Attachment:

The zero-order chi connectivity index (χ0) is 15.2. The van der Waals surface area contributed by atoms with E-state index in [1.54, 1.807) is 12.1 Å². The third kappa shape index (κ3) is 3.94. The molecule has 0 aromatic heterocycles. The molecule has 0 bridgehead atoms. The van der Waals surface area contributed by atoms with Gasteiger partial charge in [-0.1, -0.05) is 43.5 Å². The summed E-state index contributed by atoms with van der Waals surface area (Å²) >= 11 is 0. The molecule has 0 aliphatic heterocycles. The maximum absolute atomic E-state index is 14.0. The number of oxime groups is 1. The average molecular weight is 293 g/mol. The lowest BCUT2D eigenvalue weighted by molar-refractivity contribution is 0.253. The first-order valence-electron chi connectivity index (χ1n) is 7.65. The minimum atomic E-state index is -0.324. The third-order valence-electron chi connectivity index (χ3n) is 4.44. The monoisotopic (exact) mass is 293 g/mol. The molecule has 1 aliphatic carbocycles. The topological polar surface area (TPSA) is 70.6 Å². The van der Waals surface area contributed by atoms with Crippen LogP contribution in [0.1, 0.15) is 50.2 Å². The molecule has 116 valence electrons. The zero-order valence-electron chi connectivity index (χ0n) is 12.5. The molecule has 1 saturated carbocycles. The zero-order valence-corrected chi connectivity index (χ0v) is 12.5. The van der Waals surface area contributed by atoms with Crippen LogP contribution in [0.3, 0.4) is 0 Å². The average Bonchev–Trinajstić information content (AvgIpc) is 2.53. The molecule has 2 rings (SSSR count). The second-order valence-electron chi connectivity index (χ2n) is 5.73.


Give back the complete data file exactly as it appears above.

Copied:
The zero-order chi connectivity index (χ0) is 15.2. The van der Waals surface area contributed by atoms with E-state index in [1.54, 1.807) is 12.1 Å². The third kappa shape index (κ3) is 3.94. The molecule has 0 aromatic heterocycles. The molecule has 0 bridgehead atoms. The van der Waals surface area contributed by atoms with Gasteiger partial charge in [-0.1, -0.05) is 43.5 Å². The summed E-state index contributed by atoms with van der Waals surface area (Å²) >= 11 is 0. The molecule has 0 aliphatic heterocycles. The maximum absolute atomic E-state index is 14.0. The number of oxime groups is 1. The average molecular weight is 293 g/mol. The lowest BCUT2D eigenvalue weighted by molar-refractivity contribution is 0.253. The first-order valence-electron chi connectivity index (χ1n) is 7.65. The minimum atomic E-state index is -0.324. The third-order valence-electron chi connectivity index (χ3n) is 4.44. The monoisotopic (exact) mass is 293 g/mol. The molecule has 1 aliphatic carbocycles. The topological polar surface area (TPSA) is 70.6 Å². The van der Waals surface area contributed by atoms with Crippen LogP contribution in [0.1, 0.15) is 50.2 Å². The molecule has 116 valence electrons. The zero-order valence-electron chi connectivity index (χ0n) is 12.5. The molecule has 1 saturated carbocycles. The zero-order valence-corrected chi connectivity index (χ0v) is 12.5. The van der Waals surface area contributed by atoms with Crippen LogP contribution in [0.3, 0.4) is 0 Å². The average Bonchev–Trinajstić information content (AvgIpc) is 2.53. The molecule has 2 rings (SSSR count). The second-order valence-electron chi connectivity index (χ2n) is 5.73.